A further stage in the evolution in Schreker's singular, multifaceted style may be observed in another hit, "Die Gezeichneten" ("Those Who Bear the Mark"), introduced in 1918, in Frankfurt, Germany, like "Der Ferne Klang." At the Los Angeles Opera in April "Die Gezeichneten" became the first Schreker opera to receive a stage production in the Western hemisphere.
The staging by Ian Judge was physically a rather bare-bones affair, remarkable chiefly for the video element by Wendall K. Harrington. Using projections on screens at the proscenium and the back of the stage, sometimes simultaneously, Ms. Harrington conjured a visual equivalent — "cinematic" but also immersive — of the acoustic swirl in the bordello scene of "Der Ferne Klang." James Conlon conducted.
Here, as in the earlier opera, Schreker spins a lurid tale. The Genoese nobleman Alviano, filthy rich but hideous to behold, builds a private fantasy island as the tangible projection of his yearning soul. Alas, the young bucks of Genoa co-opt it for their orgies. Worse yet, even the artist Carlotta, who sees Alviano's inner beauty, succumbs to the island's tainted, toxic allurements — but in the arms of another man.
Schreker the orchestrator proves a wizard indeed, particularly in the opera's overture, which is sprawling but ravishing. (At 10 minutes, it clocks in a whisker longer than the prelude to Wagner's "Meistersinger"; there is an even longer concert version.) The vocal writing is demanding, glamorous and original, though some find the pudding hopelessly overegged.
Mr. Conlon does not entirely disagree. "The opera suffers from the lack of a professional librettist," he said recently. "There are too many characters, too many subplots. Yet it is strong by the power of its music. Next time I would make cuts."
Beyond "Die Gezeichneten" Mr. Conlon is keen to put on "Der Ferne Klang" and "Der Schatzgräber" ("The Man Who Digs for Treasure"), another hit in its day. "For now," he said, "the job is to get Schreker out there. After that, let come what may. The work of a genius — and Schreker was a genius — can't be assessed on a single hearing. Separating the wheat from the chaff will take 20 years."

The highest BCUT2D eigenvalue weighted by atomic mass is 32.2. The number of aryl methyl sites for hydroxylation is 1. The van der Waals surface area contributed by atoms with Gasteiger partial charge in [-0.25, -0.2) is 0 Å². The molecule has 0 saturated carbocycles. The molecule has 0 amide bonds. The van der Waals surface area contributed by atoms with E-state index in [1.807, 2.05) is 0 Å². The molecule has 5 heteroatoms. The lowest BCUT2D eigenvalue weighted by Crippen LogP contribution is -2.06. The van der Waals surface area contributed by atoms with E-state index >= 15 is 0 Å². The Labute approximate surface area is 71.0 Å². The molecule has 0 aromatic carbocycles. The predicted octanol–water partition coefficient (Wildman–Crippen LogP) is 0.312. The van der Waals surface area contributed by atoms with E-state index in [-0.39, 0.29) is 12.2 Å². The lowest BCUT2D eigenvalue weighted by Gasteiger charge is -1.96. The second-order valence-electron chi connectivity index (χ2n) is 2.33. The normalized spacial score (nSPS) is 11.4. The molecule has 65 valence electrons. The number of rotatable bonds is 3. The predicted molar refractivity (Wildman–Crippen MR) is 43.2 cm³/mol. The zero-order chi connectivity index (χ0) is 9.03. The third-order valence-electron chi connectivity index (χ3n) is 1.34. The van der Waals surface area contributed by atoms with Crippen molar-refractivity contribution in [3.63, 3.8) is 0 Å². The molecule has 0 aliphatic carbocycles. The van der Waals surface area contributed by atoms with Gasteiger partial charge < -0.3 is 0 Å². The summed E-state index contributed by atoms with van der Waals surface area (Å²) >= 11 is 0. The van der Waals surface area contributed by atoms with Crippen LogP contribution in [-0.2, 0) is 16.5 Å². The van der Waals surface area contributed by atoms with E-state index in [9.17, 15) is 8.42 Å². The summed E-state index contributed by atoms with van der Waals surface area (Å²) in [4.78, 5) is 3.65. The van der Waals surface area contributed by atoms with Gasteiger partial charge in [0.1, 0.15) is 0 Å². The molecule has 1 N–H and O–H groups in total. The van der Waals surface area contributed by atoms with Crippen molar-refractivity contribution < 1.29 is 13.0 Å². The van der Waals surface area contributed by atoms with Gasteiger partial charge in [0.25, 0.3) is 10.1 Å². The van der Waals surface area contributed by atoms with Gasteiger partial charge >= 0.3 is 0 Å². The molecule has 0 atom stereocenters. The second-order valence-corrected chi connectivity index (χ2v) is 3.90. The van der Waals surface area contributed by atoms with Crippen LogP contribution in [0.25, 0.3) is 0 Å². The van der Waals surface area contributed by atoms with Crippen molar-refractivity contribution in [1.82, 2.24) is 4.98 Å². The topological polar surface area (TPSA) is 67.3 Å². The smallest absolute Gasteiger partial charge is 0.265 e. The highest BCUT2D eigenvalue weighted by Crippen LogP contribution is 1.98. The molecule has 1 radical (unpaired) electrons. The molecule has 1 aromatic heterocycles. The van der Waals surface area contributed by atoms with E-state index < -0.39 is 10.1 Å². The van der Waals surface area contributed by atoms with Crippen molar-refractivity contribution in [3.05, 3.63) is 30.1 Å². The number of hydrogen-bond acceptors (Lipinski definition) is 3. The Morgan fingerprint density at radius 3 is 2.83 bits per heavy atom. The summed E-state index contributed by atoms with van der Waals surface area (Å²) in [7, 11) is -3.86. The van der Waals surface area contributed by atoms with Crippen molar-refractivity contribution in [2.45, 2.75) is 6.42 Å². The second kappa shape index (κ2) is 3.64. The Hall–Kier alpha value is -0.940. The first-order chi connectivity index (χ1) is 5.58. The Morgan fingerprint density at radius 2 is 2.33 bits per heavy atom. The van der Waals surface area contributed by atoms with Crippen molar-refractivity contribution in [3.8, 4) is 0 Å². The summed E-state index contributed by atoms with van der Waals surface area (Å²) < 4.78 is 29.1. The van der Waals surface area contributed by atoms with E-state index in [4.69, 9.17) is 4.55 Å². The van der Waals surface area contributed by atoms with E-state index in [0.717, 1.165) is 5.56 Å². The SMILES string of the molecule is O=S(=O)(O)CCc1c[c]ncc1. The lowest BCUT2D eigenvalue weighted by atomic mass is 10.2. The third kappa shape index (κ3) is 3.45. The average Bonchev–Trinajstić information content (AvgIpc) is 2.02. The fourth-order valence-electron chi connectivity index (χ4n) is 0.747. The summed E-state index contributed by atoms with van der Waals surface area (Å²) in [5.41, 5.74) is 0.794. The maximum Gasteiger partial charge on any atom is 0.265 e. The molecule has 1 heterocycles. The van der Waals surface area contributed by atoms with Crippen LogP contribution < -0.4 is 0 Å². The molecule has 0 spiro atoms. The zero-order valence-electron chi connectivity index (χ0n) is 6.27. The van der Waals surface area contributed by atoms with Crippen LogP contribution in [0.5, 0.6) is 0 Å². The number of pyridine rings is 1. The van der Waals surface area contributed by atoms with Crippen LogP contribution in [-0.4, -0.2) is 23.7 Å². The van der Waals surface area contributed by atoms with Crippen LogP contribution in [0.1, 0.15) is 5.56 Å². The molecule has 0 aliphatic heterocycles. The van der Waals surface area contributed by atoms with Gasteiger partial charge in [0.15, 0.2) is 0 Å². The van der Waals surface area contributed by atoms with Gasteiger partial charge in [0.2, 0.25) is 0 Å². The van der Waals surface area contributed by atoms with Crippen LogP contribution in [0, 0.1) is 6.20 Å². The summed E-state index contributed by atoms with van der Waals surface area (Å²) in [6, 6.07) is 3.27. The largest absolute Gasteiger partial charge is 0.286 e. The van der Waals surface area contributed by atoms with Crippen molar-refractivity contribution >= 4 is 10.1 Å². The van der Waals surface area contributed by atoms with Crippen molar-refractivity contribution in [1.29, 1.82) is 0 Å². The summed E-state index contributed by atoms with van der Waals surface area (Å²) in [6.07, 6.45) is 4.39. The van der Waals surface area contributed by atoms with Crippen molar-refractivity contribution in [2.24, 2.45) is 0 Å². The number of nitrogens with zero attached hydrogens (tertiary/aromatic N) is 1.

Why has it taken so long for Schreker to cross the Atlantic? Richard Taruskin's mammoth Oxford History of Western Music, which does not list Schreker's name in the general index, nonetheless holds the explanation: The history of music and its reception is enmeshed in the history of everything else.
Consider the operatic fortunes of Richard Strauss, born in 1864, 14 years before Schreker. His breakout opera was "Salome," his third, which had its premiere in Dresden, Germany, in 1905. Having caused the most gratifying of scandals there, it did the same at its American premiere at the Metropolitan Opera in 1907 and in numerous other cities. And thus the horror story of the dancing Judean princess who makes love to the severed head of John the Baptist entrenched itself in the canon.
With "Der Ferne Klang" it was Schreker's turn to grab the brass ring, but the year was 1912. By 1914 the world was at war, and immediate prospects for cultural exchange overseas were dim. When hostilities ended, history and public taste threw up fresh obstacles. Schreker's later operas failed to enhance his reputation, and by the early 1930s his sands were running out. An Austrian national, he was born to a self-made Jewish court photographer from the provinces and an aristocratic Catholic mother who, in the eyes of society, had married beneath her station. With this background, and drawn like a moth to themes of flaming depravity, Schreker fit the Nazis' profile of the degenerate artist to a T. In late 1933, after spirit-crushing humiliations, he suffered a stroke. Three months later he died.
At least he lived to see a warm reception in the East. In 1925 "Der Ferne Klang" reached the Soviet Union, the first contemporary Western opera to do so, two years ahead of Alban Berg's "Wozzeck." Staged in St. Petersburg, then freshly renamed Leningrad, at the opera house now called the Mariinsky Theater, Schreker's youthful tour de force made a huge impression.
Sviatoslav Richter, the titan of the keyboard, was still a child at the time, but some years later, when he was 15, he received a gift of the full score from his father, a German pianist and composer and a close friend of Schreker's from their student days in Vienna. A lifetime later Richter called Schreker "a great composer, now well and truly forgotten." But not forgotten by him: in his mid-70s he described "Der Ferne Klang" as a revelation, recalling music "steeped in passion and the pleasures of the flesh."
In Richter's mind aspects of the opera that today may seem to some of us irretrievably of their time possessed the agelessness of archetype. "It accompanied my whole life," Richter said. "I know each note by heart, and it has turned me into a different man from the one I should otherwise have been. I dream of it incessantly."